Seemingly appearing from nowhere, Mathew Sawyer and the Ghosts have produced the finest debut album these ears have heard for years. The endearingly unrefined ‘Blue Bird's Blood’ is a unique mix of punky Folk, Country with a London accent, and classic Pop with attitude. It looks set to propel Mathew Sawyer and the Ghosts headlong into the collective consciousness of the alternative music scene. A working artist, who is highly regarded in the visual/conceptual art world, Mathew Sawyer’s star appears to be shining bright. I talked to Sawyer, in his first interview, about his past, his plans, his music and his art. PB : Briefly, can you talk about your life leading up to the release of 'Blue Bird's Blood’? MS : After school I dropped in and out of various places, and ended up doing a Masters in painting at the London Royal College of Art. It was the place where I started to think I could perform music, and got the first line-up of the Ghosts. I was put in exhibitions for my art and moved to Berlin. I moved back after a year and moved around London a lot. Now I’m staying with friends in Whitechapel and at my Mum's new place, which has a piano, until March, when I go to Rio de Janeiro for a few months, where I’m writing a bunch of short stories and some art for the Prague Biennale. PB : Can you tell us a bit about your work as an artist? MS : Stories and drawing mainly. When I was at art school I loved the work of Bas Jan Ader and Douglas Heubler. They showed me that conceptual art can run hand in hand with your life. And you just have to record the right bits and tell stories or ideas of things a human could get up to. I also draw a lot. People do this, but most tend to stop around the age of 10. PB : You have played drums for the Television Personalities. Is this an on going thing? MS : My friend Graeme from the band the Projects was friends with Dan (Treacy, the Television Personalities main-man-NP) and played bass for him on tour in 96'. When Dan came back to do more music, he asked Graeme if he knew anyone to do some drumming, as he'd started recording 'My Dark Places' (Domino Records, 2006-NP). I went to the studio one day and starting hitting drums. I'm a rubbish drummer. It was more that we all had a laugh with each other and became friends. I played on the album and we did some gigs here and there. John Bennett from the original line up is drumming now; he's much better than me. Dan is brilliant. Full stop. PB : Who are the Ghosts and how and when did you form the band ? MS : The Ghosts have been various friends, tutors, girlfriends, people from other bands on same bills, audience members or just a ghost band and me singing on my own. Everyone seems to get annoyed with how I work and leave. But I have changed a lot now. The painter Leigh Curtis was there the longest. You should look up his paintings. He's wonderful. I miss playing music with Leigh. We grew up in the same area and went to the same first schools. At the moment I’m playing with Paul who runs Stolen Recordings. We like to get drunk together and walk in the woods next to where I’m staying with torches and Roy Orbison. He has a black belt in sound. PB : Where and with whom did you make the album? MS : Nine of the songs were recorded at the Video Caves by Jason ‘JP’ Buckle who is best known for his work with All Seeing I and Tony Christie; he played drums on these songs and produced it. Leigh played bass on a couple and I played all other things. Three songs, 'Heartbreaker', 'Go Out On the Streets', 'Love Will Come To Town') were recorded at Soup Studios and produced by Simon Trought, who has worked as a producer and an engineer for the Television Personalities and Darren Hayman. Leigh Curtis, Matthew Reynolds, Sophie Poliowicz and Alison Cotton also played on these songs. PB : Now that 'Blue Bird's Blood' is released how do feel about the record ? MS : Well, it was just a limited run. I'm still looking for a good label over here who can promote it and the next album. Jason got a really fitting sound for it; I’m really pleased with that. As for the performances, we recorded most songs in one or two takes and a few Jason drummed to them after only hearing them once. I had lots of paper with lyrics and stuff on and made a lot up on the way. So now I often play the songs differently live, be that instrument wise or structure, and some I think work better than the ones on the record, but that's just the way it goes. It gets grey pretty quickly otherwise. PB : What is the band's next move? MS : Same as ever. See how it goes. I'm always looking for more people to play different instruments with us. I would love to get a good support slot with someone I really liked. And be able to play to more appropriate audiences. Often I’m too quiet for the night. PB : What are your plans for the Ghosts and how are things progressing? MS : I would really like some choral singers. I have a group of people singing in my head around the piano and I want to meet that lot. And trombones, tubas, strings, kettledrums, a vibraphone, and I wouldn't mind getting rid of my guitar. PB : What or whom do you consider your biggest influences? MS : Stifling self absorption, inarticulate sulking, higher powers, Richard Brautigan, talk radio, words, Johnny Cash, the Animals, the woozy machine, Roy Orbison, the Raincoats, drunk, the Ghosts, 'The Wizard Of Oz', the start, pure voice and females. PB : Do you consider making music an extension of your visual/conceptual art or is it something quite distinct and separate? MS: It’s not an extension of anything. It is its own thing. Just like my drawing is not an extension of me going for a piss in the garden. It works alone. They're all from one person so more like brothers and sisters with different morals. Generally I sing about love and death, write about life and the dreamworld, draw sex, the dreamworld and death. PB : Most of the songs on the album seem to be set around personal events but can be interpreted as being fairly universal themes. Many people consider this as one of the hallmarks of great song writing. Do you set out to write in this vein or is it something that happens by accident? MS : There's no particular aim or handlebars I know of. You just have to not try putting square pegs through round holes. That old trick. PB : What is your process for coming up with new songs? Does a song just "appear" from no where or do work on an initial idea for some time until your happy? Does the music or lyric come first? MS : Normally I play a G chord and think "what would Elton do now ?" I tend to record a lot of non-songs. Press record on my Dictaphone and play half a song with improvised sentences and chords. Then a different song. Then a different one again. Then leave the house and get on with my life. Then come back another day and repeat. I have bags of tapes with half songs on and chorus and verses all waiting in line. I never usually listen back to the tapes; it’s just the action of recording them that helps me remember. Like when you write a note to yourself, you normally never have to reread it. I go by the Beatle rule. If it won’t stick in my head then it won’t stick with others. I don't like to work very hard. PB : And finally, with more than just a little nod to the broadsheet weekend supplements when were and are you happiest ? MS : In other countries normally. PB : What is your greatest fear? MS : Spiders and illness. PB : Which living person do you most admire, and why? MS : My friends are the living ones. Most of the people I admire are still living through their works; their greatness and the reasons I admire them wouldn't change if they happened to knock on my kitchen window. You’re all dead unless I meet you in person anyway. That’s basic maths. PB : Conversely which living person do you most despise, and why? MS : I used to despise a teacher at school. For years I wished him torture and humiliation. But now I can't even remember his name. PB : What do you consider your greatest achievement? MS : No, I'm far too lazy for that. PB : Where would you most like to be right now? MS : Rio de Janeiro, Devon, the cinema, watching a good horror and eating salted popcorn or in a clean bed with talk radio in Rio de Janeiro or Devon or in a cinema…etc PB : Footie or cricket? MS : Hmm well, I’m not bothered by either thanks. What's in it for me! Can I choose Monopoly? PB : Wine or beer? MS : They're both good for different things. Beer is great to drink when you play live it puts an anchor on your drunkenness. Wine works at home when only the brain has to move. But I prefer gin and water. PB : Mr T or Murdoch ? MS : No competition, Mr.T. Murdoch's a loser. PB : Kylie or Madonna? MS : Kylie. Madonna gives me the creeps. PB : Blackpool or Brighton? MS : Never been to Blackpool, so I'll go there please. PB : Blue or red? MS : Red. PB : Scalectrix or Meccano? MS : Scalectrix. More drama. PB : Spring or Autumn? MS : Autumn's the magic one. PB : Picasso or Hockney? MS : Hockney overall. PB : The Beatles or the Stones? MS : Who are the Stones ? PB : Thank you. The photographs that accompany this article were taken by Bob Stuart and originally appeared on his website www.underexposed.org.uk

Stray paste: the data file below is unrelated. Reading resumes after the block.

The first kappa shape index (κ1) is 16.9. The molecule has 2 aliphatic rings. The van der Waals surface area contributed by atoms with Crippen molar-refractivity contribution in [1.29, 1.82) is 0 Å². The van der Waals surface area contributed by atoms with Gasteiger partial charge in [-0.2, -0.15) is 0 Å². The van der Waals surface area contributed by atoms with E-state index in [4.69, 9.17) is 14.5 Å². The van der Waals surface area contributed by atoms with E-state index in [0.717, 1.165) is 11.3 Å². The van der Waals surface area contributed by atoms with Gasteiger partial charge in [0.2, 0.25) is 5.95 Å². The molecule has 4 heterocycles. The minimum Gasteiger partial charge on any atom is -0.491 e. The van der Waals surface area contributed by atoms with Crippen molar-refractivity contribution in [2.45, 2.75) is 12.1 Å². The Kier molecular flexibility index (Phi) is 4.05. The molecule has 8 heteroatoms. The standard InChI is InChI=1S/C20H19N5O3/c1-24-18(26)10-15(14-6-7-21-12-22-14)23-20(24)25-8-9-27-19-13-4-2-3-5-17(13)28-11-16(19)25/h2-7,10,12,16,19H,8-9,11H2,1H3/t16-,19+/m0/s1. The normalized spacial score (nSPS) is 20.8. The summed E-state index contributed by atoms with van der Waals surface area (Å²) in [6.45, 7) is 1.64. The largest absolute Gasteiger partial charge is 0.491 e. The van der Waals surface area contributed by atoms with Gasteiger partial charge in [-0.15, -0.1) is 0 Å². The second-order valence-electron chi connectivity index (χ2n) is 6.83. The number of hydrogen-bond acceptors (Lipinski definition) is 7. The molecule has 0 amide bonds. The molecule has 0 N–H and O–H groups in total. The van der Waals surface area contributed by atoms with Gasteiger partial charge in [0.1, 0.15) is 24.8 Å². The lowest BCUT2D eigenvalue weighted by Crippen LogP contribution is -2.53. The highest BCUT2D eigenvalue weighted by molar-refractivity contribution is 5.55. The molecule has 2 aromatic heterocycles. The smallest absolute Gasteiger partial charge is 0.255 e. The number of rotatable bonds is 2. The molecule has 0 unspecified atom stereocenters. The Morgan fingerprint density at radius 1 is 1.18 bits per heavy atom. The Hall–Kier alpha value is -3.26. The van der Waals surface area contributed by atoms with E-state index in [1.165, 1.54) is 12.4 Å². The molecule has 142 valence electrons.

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Mathew Sawyer and the Ghosts - Interview

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live reviews

Legal Tender, Bethnal Green Working Men's Club, London, 6/1/2007
Mathew Sawyer and the Ghosts - Legal Tender, Bethnal Green Working Men's Club,  London, 6/1/2007
In the woefully inappropriate surroundings of the Legal Tender night at the the Bethnal Green Working Men’s Club, Neil Palmer watches former Television Personalities' drummer Mathew Sawyer play a vulnerable, but emotive solo set to promote his and his band the Ghosts new album 'Blue Birds Blood'